Airborne Dust and Valley Fever | By Edie Harmon and Craig Deutsche |
It began with a mild cough that would not go away. After three weeks it was apparent that something was seriously wrong. When the cough became so racking that sleep was impossible, medical intervention was sought. The doctor listened to my lung sounds (CD), checked the oxygen saturation level in my blood, and then prescribed an antibiotic, assuming that a bacterial pneumonia was responsible. After two miserable days with no improvement, a trip to the emergency room was in order. There were blood tests, chest X-rays, a CAT scan, and a needle biopsy of the lungs. This was followed by a long, long hospital stay with intravenous fluids, a variety of oral medications, and supplemental oxygen. Six months were needed before it was possible to resume previous physical activities. This was a personal experience (CD), and it is a classic case of Valley Fever. There are a number of lessons to be learned.
Photo above: Dust blowing at the Ivanpah Solar Energy Facility. Photo by Basin and Range Watch
What is Valley Fever?
The formal name for Valley Fever is daunting, Coccidioidomycosis. It is a fungal infection carried by airborne dust that is inhaled, and most commonly affects the lungs. This would be entirely academic except that it is reasonably common in deserts and dry agricultural areas. That it is little known and often unrecognized by physicians makes its incidence more significant. And lastly, employers and county officials are sometimes reluctant to acknowledge the possibility of occurrences in their domain for fear of hampering economic development. It is important for individuals to be aware of the facts.
In the environment Coccioides spp. exists as a mold. Microscopic particles fragment and are easily aerosolized when disturbed. In practice this means that in wet years the mold grows well, and, if dry years follow, the spores join the dust in the air when ground is disturbed. These can be inhaled, and in the lungs they undergo a transformation to become a self-propagating infection. The infection most commonly remains in the lungs, but can sometimes invade other tissues with far greater consequences. (1) The diagnosis can be made from a history of probable exposure, from the coughing and shortness of breath that is common, from a chest X-ray, from a biopsy, and from one of several blood analyses.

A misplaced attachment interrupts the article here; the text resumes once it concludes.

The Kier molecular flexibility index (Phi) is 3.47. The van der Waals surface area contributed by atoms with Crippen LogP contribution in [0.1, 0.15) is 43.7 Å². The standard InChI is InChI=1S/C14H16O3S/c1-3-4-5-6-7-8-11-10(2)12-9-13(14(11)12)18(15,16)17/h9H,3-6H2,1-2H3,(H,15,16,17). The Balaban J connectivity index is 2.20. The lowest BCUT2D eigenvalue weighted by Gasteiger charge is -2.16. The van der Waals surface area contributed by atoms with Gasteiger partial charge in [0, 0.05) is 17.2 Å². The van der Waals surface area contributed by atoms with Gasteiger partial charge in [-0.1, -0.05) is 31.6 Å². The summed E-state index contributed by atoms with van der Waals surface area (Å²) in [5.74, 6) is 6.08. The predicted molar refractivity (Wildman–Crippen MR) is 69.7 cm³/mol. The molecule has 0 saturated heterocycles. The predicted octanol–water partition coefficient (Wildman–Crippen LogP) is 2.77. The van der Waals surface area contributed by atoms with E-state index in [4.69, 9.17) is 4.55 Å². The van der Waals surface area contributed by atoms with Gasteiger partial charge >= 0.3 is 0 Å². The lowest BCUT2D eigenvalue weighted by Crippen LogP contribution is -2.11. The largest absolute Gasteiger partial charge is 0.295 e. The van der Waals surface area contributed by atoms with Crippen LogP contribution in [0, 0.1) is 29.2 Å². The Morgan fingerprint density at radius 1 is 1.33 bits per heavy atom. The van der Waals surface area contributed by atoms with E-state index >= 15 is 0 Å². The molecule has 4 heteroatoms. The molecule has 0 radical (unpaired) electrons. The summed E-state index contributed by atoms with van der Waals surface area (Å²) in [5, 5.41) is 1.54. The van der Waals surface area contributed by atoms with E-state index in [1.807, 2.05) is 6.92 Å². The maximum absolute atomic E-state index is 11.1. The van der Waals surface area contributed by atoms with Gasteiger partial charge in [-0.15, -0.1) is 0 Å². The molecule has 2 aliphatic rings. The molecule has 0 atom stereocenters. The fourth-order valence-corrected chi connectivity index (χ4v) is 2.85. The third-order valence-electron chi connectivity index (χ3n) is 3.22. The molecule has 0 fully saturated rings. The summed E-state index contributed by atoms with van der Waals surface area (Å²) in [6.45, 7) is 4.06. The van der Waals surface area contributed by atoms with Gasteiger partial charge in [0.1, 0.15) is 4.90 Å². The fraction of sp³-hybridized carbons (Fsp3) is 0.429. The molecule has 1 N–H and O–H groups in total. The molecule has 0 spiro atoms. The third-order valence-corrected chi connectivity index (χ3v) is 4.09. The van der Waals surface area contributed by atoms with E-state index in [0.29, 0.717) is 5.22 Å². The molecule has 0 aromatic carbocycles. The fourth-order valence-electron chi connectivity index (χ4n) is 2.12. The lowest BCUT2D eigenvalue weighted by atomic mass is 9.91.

From CDC (2)
Symptoms of coccidioidomycosis include:
- Rash on upper trunk or extremities
- Muscle aches
- Joint pain in the knees or ankles
Symptoms of advanced coccidioidomycosis include:
- Skin lesions
- Chronic pneumonia
- Bone or joint infection
Symptoms may appear between 1 and 3 weeks after exposure to the fungus.
During World War II four army airfields in the Central Valley of California tested recruits for blood indicators of coccidioidomycosis upon their arrival, and again upon their departure. (3) It is notable that sixty percent of the soldiers who became infected had no visible symptoms. The disease is common but most frequently of little consequence. Of the persons who were symptomatic, the severity was highly variable, with only a small percentage (perhaps five percent) having the infection disseminate to bone tissue or to the brain. (1) Symptomatic cases are most commonly treated with an anti-fungal called Fluconozole, which is administered over a long period of time and may continue months or even years after an apparent recovery. The more serious cases are treated with the compound Amphotericin-B, which is administered intravenously daily and over a period of hours. Intolerance to this drug and its unpleasant side effects are sufficiently common and severe that it is often called Ampho-terrible in medical circles. Although deaths are rare, it is usual that complete recovery from a severe infection in the lungs will take months to more than a year, and may require lifetime use of anti-fungal medications. It is not clear whether an infection will confer immunity in the future.
Who is Susceptible?